Benedict Cumberbatch is a handsome man. This is empirical. Benedict Cumberbatch is a weird-looking man; this is too. Of course, one could argue that handsomeness, as a marker of especial masculine niceness, is weird in its own right. But that is not the sort of strange that Cumberbatch’s evidential handsomeness is. He’s an odd-looking fucker. Much like Marmite, people love him or they hate him, but either way it’s because of the snakeish aspects of his human visage, not exactly despite them. Whether one finds him attractive or repellent depends on one’s personal visual contexts and perhaps some chemical indicators, but what’s interesting is that the man can be illustrated handsomely or illustrated to look like a nightmare. The gaze of the artist, upon their subject, results in the basic terms of the secondary image.
The Handsome Cumberbatch is by Jay, the mangaka responsible for Titan Comics’ soon-to-be released official Sherlock comic. The Horrible Cumberbatch is by Hannah Krieger, from a dream sequence of her own that she illustrated. It’s pretty clear that Jay regards Cumberbatch as a suave lead—as do many viewers of the BBC’s Sherlock—and Krieger sees him as some sort of lizard prince, demanding and malevolent.
Benedict Cumberbatch: love yourself. Stop reading this article now, please.
Both Jay and Krieger are demonstrably fine likeness artists. Their renditions of the same man, and of other people within their comics, are recognisable and allow one to feel the pleasure of the familiar. “Yes, that is Benedict Cumberbatch!” It feels good to see a well-drawn image of a person one knows. And in fact, their successful but different versions, Handsome vs. Horrible, rely on the same elements of Cumberbatch’s facial structure to make their cases. The very high, sharp cheekbones, his pale and very slim eyes; the depth of crinkling around his brow and within the eye socket, his rather messy eyebrows and the pronounced downturn of his mouth at the very corners and in the middle of his upper lip. The high, tight pull of the crest of his nose, and sharp drag of his nostrils. They are, very surely, drawing the same man, seeing the same face. Neither is lying. One simply sees pleasure, and one dismay. But what is it we see, you and I, in the drawings of the man, that tells us what they’re trying to communicate about their opinion of his face (and perhaps, of his bearing)?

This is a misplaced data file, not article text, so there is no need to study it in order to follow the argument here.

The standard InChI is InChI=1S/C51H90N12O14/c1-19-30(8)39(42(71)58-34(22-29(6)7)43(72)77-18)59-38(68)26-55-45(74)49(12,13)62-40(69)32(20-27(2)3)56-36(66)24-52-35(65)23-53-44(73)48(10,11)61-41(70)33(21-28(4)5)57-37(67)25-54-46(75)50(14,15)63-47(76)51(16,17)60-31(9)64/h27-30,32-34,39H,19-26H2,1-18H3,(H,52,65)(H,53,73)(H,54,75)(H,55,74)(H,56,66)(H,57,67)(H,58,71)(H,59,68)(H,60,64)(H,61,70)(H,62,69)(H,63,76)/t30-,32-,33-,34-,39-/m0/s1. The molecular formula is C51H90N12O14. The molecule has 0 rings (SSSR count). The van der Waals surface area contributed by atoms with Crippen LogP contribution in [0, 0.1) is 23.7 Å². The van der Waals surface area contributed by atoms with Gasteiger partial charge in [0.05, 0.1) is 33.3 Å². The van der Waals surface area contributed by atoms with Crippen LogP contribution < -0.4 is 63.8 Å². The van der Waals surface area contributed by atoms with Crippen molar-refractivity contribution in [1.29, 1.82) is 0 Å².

There are some strong differences in their approach, by my eye. Krieger puts a lot of focus on the doubling of Cumberbatch’s chin, which Jay entirely avoids. And Krieger puts Cumberbatch in a situation, gives him a behaviour, which is absurdist and unreasonable. This seems like a key element of the difference in their drawings, but on further thought it can’t be reliable: Cumberbatch’s Sherlock Holmes is also absurd and unreasonable. He calls himself a “high functioning sociopath” and, as traditionally, his methods of detection and deportment (see above) are outlandish and unfathomable to the general public, to Watson, and the viewer or reader. Not to mention it’s perfectly possible to watch the real man, Benedict Actual Cumberbatch, playing Sherlock Holmes and find him detestable or, more basically, unhandsome. The subject of his adventures, his requirements to those around him in them, and the intensity of his mood within the comic cannot be the primary reason for his apparent handsomeness or unhandsomeness.